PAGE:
Basically you’ve ignored the core arguments and comments of the piece and attacked the rhetorical tail, the rhetorical ‘hook’.

    So now you’re saying that was meaningless rhetoric unrelated to the rest of the article? Perhaps you should go back and delete it then?

    As for ‘any evidence that these terrible war crimes you allege have ever actually taken place’, it wasn’t the point of the piece. And there is no shortage of such, unless you rely on Fox News and the like for your intelligence.

    Like a lot on the irrationalist fringes, you don’t seem to be able to tell the difference between isolated incidents of impropriety and the systematized abuse which defines war crimes. You really ought to spend some time reading up on real war crimes and truly oppressive government sometime. Hey, you could start by reading about some of the practices of Saddam Hussein’s regime.

    Dave

  • http://chromatius.blogspot.com/ Chromatius

    I’m no constitutional expert, but doesn’t representative meets you vote representatives who you trust to take decisions on your behalf for a period of time, except in very unusual circumstances?

    You seem to assume/suggest democracy is a plebiscite on every decision. I’m not sure that’s the case.

    “Representative democracy is a form of democracy founded on the exercice of popular sovereignty by the people’s representants. It is a theory of civics in which voters choose (in free, secret, multi-party elections) representatives to act in their interests, but not as their proxies—i.e., not necessarily according to their voters’ wishes, but with enough authority to exercise initiative in the face of changing circumstances.” (link)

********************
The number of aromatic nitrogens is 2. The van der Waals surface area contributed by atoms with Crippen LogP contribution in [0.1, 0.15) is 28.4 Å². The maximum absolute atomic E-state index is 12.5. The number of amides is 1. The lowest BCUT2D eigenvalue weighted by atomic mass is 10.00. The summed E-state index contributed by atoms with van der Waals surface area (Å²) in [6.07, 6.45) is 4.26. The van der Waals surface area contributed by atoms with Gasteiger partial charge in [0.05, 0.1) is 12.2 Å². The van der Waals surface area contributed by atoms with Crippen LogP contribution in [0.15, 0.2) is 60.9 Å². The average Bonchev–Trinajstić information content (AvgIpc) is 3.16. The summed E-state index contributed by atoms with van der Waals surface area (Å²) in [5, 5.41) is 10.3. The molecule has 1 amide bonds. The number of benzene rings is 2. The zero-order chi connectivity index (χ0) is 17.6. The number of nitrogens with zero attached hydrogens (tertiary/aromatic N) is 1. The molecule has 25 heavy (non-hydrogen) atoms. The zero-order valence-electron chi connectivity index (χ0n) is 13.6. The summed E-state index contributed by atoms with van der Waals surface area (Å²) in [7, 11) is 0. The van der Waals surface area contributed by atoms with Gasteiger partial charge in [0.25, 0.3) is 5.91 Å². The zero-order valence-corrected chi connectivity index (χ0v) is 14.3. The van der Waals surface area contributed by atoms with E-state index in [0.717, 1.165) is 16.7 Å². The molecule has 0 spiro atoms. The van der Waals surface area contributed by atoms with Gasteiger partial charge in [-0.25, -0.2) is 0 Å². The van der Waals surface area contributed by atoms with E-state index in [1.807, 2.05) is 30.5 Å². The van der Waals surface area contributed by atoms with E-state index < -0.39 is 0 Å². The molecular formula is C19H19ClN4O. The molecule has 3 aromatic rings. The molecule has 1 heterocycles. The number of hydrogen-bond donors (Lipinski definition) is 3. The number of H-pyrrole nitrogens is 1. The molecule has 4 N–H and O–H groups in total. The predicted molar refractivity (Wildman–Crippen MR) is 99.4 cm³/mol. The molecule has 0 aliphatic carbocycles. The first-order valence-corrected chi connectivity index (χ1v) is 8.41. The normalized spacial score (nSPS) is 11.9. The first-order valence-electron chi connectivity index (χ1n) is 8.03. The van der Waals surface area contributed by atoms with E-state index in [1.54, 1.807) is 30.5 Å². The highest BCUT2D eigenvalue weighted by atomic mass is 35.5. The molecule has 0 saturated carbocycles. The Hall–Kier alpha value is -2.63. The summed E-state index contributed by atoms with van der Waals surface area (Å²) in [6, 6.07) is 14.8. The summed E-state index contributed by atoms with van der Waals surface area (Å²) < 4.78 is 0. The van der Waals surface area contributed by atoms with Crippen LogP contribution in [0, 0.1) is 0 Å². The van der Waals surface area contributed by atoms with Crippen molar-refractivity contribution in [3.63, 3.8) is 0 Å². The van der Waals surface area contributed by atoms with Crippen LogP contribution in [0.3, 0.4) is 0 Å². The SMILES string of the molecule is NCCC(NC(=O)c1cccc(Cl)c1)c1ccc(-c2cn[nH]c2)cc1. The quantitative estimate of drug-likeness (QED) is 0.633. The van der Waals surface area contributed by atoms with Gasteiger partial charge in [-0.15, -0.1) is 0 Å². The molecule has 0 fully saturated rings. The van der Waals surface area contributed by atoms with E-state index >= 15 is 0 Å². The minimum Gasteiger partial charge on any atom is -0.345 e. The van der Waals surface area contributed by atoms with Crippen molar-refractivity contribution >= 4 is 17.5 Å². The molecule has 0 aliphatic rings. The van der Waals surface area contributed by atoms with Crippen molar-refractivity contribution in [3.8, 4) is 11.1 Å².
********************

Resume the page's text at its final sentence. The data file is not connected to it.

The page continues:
At least you live in a constitutional republic; I live in the UK, where we’re ruled by royal prerogative. Still, the Bush regime seem to be generating an effective post-republican equivalent. Keep up the cheerleading….

    And still no comment on the actual subject of the article. But much continued controversialisation of one sentence. Sounds familiar….

    “Fox News which has been a constant forum for some of the most forceful criticism of the administration?” Uh, I don’t watch it that much, must have missed those few seconds…

    Funny, you make passing use of the word ‘irrationalist’, deployed as insult, but actually that’s the closest you come to the point I was making.

    College, I forget, is that a university or a high school over there?

  • http://www.diablog.us Dave Nalle

    I’m no constitutional expert, but doesn’t representative meets you vote representatives who you trust to take decisions on your behalf for a period of time, except in very unusual circumstances?

    Yes, but it’s a system where you don’t have the ability to compel them to vote a particular way on a particular subject. You roll your dice in the election and then it’s in there hands and you take your chances. They frequently decide that they know better than the general public what’s good for the country. Sometimes they’re right – because much of the general public is stupid and ill-informed.